The paper describing the results appears in Nature Astronomy. The authors include Akos Bogdan (Center for Astrophysics | Harvard & Smithsonian), Andy Goulding (Princeton UniversityFounded in 1746, Princeton University is a private Ivy League research university in Princeton, New Jersey and the fourth-oldest institution of higher education in the United States. It provides undergraduate and graduate instruction in the humanities, social sciences, natural sciences, and engineering.” data-gt-translate-attributes=”[{“attribute”:”data-cmtooltip”, “format”:”html”}]”>Princeton University), Priyamvada Natarajan (Yale UniversityEstablished in 1701, Yale University is a private Ivy League research university in New Haven, Connecticut. It is the third-oldest institution of higher education in the United States and is organized into fourteen constituent schools: the original undergraduate college, the Yale Graduate School of Arts and Sciences and twelve professional schools. It is named after British East India Company governor Elihu Yale.” data-gt-translate-attributes=”[{“attribute”:”data-cmtooltip”, “format”:”html”}]”>Yale University), Orsolya Kovacs (Masaryk University, Czech Republic), Grant Tremblay (CfAThe Harvard-Smithsonian Center for Astrophysics (CfA) is a joint venture between the Smithsonian Astrophysical Observatory and the Harvard College Observatory. Founded in 1973, the Harvard-Smithsonian Center for Astrophysics is comprised of six research divisions: Atomic and Molecular Physics; Optical and Infrared Astronomy; High Energy Astrophysics; Radio and Geoastronomy; Stellar, Solar, and Planetary Sciences; and Theoretical Astrophysics.” data-gt-translate-attributes=”[{“attribute”:”data-cmtooltip”, “format”:”html”}]”>CfA), Urmila Chadayammuri (CfA), Marta Volonteri (Institut d’Astrophysique de Paris, France), Ralph Kraft (CfA), William Forman (CfA), Christine Jones (CfA), Eugene Churazov (Max Planck Institute for Astrophysics, Germany), and Irina Zhuravleva (University of ChicagoFounded in 1890, the University of Chicago (UChicago, U of C, or Chicago) is a private research university in Chicago, Illinois. Located on a 217-acre campus in Chicago's Hyde Park neighborhood, near Lake Michigan, the school holds top-ten positions in various national and international rankings. UChicago is also well known for its professional schools: Pritzker School of Medicine, Booth School of Business, Law School, School of Social Service Administration, Harris School of Public Policy Studies, Divinity School and the Graham School of Continuing Liberal and Professional Studies, and Pritzker School of Molecular Engineering.” data-gt-translate-attributes=”[{“attribute”:”data-cmtooltip”, “format”:”html”}]”>University of Chicago).

The Webb data used in both papers is part of a survey called the Ultradeep Nirspec and nirCam ObserVations before the Epoch of Reionization (UNCOVER). The paper led by UNCOVER team member Andy Goulding appears in the Astrophysical Journal LettersThe Astrophysical Journal Letters (ApJL) is a peer-reviewed scientific journal that focuses on the rapid publication of short, significant letters and papers on all aspects of astronomy and astrophysics. It is one of the journals published by the American Astronomical Society (AAS), and is considered one of the most prestigious journals in the field.” data-gt-translate-attributes=”[{“attribute”:”data-cmtooltip”, “format”:”html”}]”>Astrophysical Journal Letters. The co-authors include other UNCOVER team members, plus Bogdan and Natarajan. A detailed interpretation paper that compares observed properties of UHZ1 with theoretical models for Outsize Black Hole Galaxies is currently under review and a preprint is available here.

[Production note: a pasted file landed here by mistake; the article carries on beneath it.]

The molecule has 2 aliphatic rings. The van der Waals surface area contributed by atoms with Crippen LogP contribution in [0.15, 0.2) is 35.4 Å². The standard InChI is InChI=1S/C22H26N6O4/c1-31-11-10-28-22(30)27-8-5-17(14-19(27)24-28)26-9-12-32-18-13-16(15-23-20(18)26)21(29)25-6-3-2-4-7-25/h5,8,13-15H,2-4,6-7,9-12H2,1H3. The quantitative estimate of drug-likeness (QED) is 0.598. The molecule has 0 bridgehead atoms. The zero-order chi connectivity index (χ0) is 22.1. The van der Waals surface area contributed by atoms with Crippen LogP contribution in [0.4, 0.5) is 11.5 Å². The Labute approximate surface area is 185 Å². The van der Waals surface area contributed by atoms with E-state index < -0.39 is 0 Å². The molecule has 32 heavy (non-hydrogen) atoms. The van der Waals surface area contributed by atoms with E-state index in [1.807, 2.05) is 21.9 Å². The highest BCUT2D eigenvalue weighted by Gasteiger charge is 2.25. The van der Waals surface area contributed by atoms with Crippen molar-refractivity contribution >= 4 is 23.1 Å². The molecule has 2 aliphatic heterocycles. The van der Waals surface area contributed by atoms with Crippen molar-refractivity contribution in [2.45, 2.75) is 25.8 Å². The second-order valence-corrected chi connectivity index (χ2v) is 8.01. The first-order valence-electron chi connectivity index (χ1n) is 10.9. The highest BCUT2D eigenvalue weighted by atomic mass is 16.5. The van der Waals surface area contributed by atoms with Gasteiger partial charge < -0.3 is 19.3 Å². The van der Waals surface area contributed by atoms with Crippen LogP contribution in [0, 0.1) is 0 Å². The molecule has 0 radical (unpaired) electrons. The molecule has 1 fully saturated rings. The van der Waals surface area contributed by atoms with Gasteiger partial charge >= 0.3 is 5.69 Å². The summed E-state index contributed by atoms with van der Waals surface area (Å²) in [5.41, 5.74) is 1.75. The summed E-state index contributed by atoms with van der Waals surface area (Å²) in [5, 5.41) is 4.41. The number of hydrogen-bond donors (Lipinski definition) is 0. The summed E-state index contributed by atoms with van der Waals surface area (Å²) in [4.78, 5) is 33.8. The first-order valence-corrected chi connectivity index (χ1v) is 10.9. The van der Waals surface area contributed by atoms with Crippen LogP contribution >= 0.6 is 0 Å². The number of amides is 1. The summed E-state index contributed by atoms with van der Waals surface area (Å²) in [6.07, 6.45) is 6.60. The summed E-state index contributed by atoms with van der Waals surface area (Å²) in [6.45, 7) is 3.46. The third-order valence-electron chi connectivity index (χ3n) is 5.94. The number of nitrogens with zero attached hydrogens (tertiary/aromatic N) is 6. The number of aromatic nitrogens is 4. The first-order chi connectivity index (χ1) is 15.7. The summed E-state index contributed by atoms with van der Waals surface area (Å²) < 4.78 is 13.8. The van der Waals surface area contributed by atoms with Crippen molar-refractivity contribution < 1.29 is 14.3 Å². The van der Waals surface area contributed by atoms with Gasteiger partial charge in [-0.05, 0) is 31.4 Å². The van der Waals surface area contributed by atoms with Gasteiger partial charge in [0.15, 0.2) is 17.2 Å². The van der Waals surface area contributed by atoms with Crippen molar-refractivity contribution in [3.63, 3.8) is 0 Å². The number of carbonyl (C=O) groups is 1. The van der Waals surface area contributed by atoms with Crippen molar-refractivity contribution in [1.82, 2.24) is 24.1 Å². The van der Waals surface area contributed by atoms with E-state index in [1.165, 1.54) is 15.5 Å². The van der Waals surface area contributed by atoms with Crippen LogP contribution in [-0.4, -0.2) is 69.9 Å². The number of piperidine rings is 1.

“Evidence for heavy-seed origin of early supermassive black holes from a z ≈ 10 X-ray quasar” by Ákos Bogdán, Andy D. Goulding, Priyamvada Natarajan, Orsolya E. Kovács, Grant R. Tremblay, Urmila Chadayammuri, Marta Volonteri, Ralph P. Kraft, William R. Forman, Christine Jones, Eugene Churazov and Irina Zhuravleva, 6 November 2023, Nature Astronomy.
DOI: 10.1038/s41550-023-02111-9

“UNCOVER: The Growth of the First Massive Black Holes from JWST/NIRSpec—Spectroscopic Redshift Confirmation of an X-Ray Luminous AGN at z = 10.1” by Andy D. Goulding, Jenny E. Greene, David J. Setton, Ivo Labbe, Rachel Bezanson, Tim B. Miller, Hakim Atek, Ákos Bogdán, Gabriel Brammer, Iryna Chemerynska, Sam E. Cutler, Pratika Dayal, Yoshinobu Fudamoto, Seiji Fujimoto, Lukas J. Furtak, Vasily Kokorev, Gourav Khullar, Joel Leja, Danilo Marchesini, Priyamvada Natarajan, Erica Nelson, Pascal A. Oesch, Richard Pan, Casey Papovich, Sedona H. Price, Pieter van Dokkum, Bingjie Wang, 冰洁 王, John R. Weaver, Katherine E. Whitaker and Adi Zitrin, 22 September 2023, The Astrophysical Journal Letters.
DOI: 10.3847/2041-8213/acf7c5

NASA’s Marshall Space Flight Center manages the Chandra program. The Smithsonian Astrophysical Observatory’s Chandra X-ray Center controls science operations from Cambridge, Massachusetts, and flight operations from Burlington, Massachusetts.

The James Webb Space Telescope is the world’s premier space science observatory. Webb will solve mysteries in our solar system, look beyond to distant worlds around other stars, and probe the mysterious structures and origins of our universe and our place in it. Webb is an international program led by NASA with its partners, ESA (European Space AgencyThe European Space Agency (ESA) is an intergovernmental organization dedicated to the exploration and study of space. ESA was established in 1975 and has 22 member states, with its headquarters located in Paris, France. ESA is responsible for the development and coordination of Europe's space activities, including the design, construction, and launch of spacecraft and satellites for scientific research and Earth observation. Some of ESA's flagship missions have included the Rosetta mission to study a comet, the Gaia mission to create a 3D map of the Milky Way, and the ExoMars mission to search for evidence of past or present life on Mars.” data-gt-translate-attributes=”[{“attribute”:”data-cmtooltip”, “format”:”html”}]”>European Space Agency) and the Canadian Space Agency.

Source: SciTechDaily